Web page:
I’ve been wanting to take some close-ups of eyes for the next meeting of my photography group, and foolishly thought that maybe I could get my kids to cooperate. This first photo here happened basically by chance, but none of the others were what I was aiming for. So much for getting my kids to hold still. Still I took the opportunity to grab some nice photos of everybody. Here I used a plugin called Silver Effects Pro for the B&W conversion.
A couple days ago Genbo’s friend Anthony came over with his dad Jeffrey, and we went to the nearby park to play.
Zoe looking particularly young and innocent herefull exif
Genbo and Anthony went off to get some shaved ice, and it was fun watching (and taking way too many photos of) them all negotiating the two servings between the three of them.
Spring has finally come, and the garden in our building is bursting thanks to the Gardening Club, whose efforts I am grateful for but have no desire to partake in. (Gardening, ugh. Don’t they want to spend that time reading or playing bamboo flutes instead? I don’t get it.)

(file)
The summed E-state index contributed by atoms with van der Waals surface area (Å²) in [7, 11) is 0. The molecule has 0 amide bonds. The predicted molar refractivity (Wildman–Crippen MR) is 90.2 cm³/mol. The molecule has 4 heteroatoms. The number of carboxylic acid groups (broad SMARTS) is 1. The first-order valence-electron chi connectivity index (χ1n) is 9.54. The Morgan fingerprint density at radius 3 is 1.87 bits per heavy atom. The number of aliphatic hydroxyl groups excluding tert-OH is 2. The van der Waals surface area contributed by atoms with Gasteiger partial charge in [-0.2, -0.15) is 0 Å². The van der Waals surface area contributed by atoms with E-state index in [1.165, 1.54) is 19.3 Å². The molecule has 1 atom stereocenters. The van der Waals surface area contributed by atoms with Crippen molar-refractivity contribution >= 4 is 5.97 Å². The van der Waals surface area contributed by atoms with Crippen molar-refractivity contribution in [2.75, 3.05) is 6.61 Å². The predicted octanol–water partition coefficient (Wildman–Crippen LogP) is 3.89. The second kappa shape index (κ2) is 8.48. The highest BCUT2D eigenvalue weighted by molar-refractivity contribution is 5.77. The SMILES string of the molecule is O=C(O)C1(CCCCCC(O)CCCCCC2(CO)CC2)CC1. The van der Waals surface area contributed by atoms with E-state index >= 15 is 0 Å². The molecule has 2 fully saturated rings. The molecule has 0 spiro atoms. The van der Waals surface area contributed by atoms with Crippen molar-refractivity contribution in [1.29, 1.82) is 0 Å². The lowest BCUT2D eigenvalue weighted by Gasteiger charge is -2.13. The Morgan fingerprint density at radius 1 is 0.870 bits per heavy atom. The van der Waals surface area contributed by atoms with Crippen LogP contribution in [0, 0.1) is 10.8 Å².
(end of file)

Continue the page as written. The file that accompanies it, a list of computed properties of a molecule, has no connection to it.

Another snow today, so I took the opportunity to snap a few shots from our balcony. I think we’re perfectly positioned as far as snow goes. It only snows enough to stick a few times a year, giving us the pleasures associated with it without most of the hassle.
Genbo is starting first grade next April at the school outlined below in red. It’s about a 15-20 minute walk.
Can already hear it: “Dad…Can you give me a riiiide?”full exif
On the other side of this mountain/big hill lies Kyotofull exif
So I upgraded to a D7000 yesterday, giving my mom the old trusty D90 in trade. (Thanks mom!)